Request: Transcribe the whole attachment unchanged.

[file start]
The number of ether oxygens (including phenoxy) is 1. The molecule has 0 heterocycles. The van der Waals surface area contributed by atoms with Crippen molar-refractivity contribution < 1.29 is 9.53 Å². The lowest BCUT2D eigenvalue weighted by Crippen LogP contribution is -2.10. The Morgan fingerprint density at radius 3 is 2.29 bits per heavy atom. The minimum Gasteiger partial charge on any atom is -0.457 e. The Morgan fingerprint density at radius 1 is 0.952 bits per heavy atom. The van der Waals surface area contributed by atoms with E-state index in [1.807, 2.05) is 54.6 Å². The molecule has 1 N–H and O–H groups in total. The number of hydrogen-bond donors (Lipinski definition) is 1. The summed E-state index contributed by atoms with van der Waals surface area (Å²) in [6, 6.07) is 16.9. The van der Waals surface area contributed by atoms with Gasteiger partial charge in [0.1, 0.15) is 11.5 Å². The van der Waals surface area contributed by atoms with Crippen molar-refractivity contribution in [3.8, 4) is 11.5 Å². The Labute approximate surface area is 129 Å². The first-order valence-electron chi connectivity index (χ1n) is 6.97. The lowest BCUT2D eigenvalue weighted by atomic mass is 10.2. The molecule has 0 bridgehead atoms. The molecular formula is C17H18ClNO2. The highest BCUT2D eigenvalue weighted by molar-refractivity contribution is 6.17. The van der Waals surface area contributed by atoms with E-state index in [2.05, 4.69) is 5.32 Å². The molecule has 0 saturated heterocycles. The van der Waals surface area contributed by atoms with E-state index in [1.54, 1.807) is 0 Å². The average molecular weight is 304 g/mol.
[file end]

The number of ether oxygens (including phenoxy) is 1. The molecule has 0 heterocycles. The van der Waals surface area contributed by atoms with Crippen molar-refractivity contribution < 1.29 is 9.53 Å². The lowest BCUT2D eigenvalue weighted by Crippen LogP contribution is -2.10. The Morgan fingerprint density at radius 3 is 2.29 bits per heavy atom. The minimum Gasteiger partial charge on any atom is -0.457 e. The Morgan fingerprint density at radius 1 is 0.952 bits per heavy atom. The van der Waals surface area contributed by atoms with E-state index in [1.807, 2.05) is 54.6 Å². The molecule has 1 N–H and O–H groups in total. The number of hydrogen-bond donors (Lipinski definition) is 1. The summed E-state index contributed by atoms with van der Waals surface area (Å²) in [6, 6.07) is 16.9. The van der Waals surface area contributed by atoms with Gasteiger partial charge in [0.1, 0.15) is 11.5 Å². The van der Waals surface area contributed by atoms with Crippen molar-refractivity contribution in [3.8, 4) is 11.5 Å². The Labute approximate surface area is 129 Å². The first-order valence-electron chi connectivity index (χ1n) is 6.97. The lowest BCUT2D eigenvalue weighted by atomic mass is 10.2. The molecule has 0 bridgehead atoms. The molecular formula is C17H18ClNO2. The highest BCUT2D eigenvalue weighted by molar-refractivity contribution is 6.17. The van der Waals surface area contributed by atoms with E-state index in [2.05, 4.69) is 5.32 Å². The molecule has 0 saturated heterocycles. The van der Waals surface area contributed by atoms with E-state index in [1.54, 1.807) is 0 Å². The average molecular weight is 304 g/mol.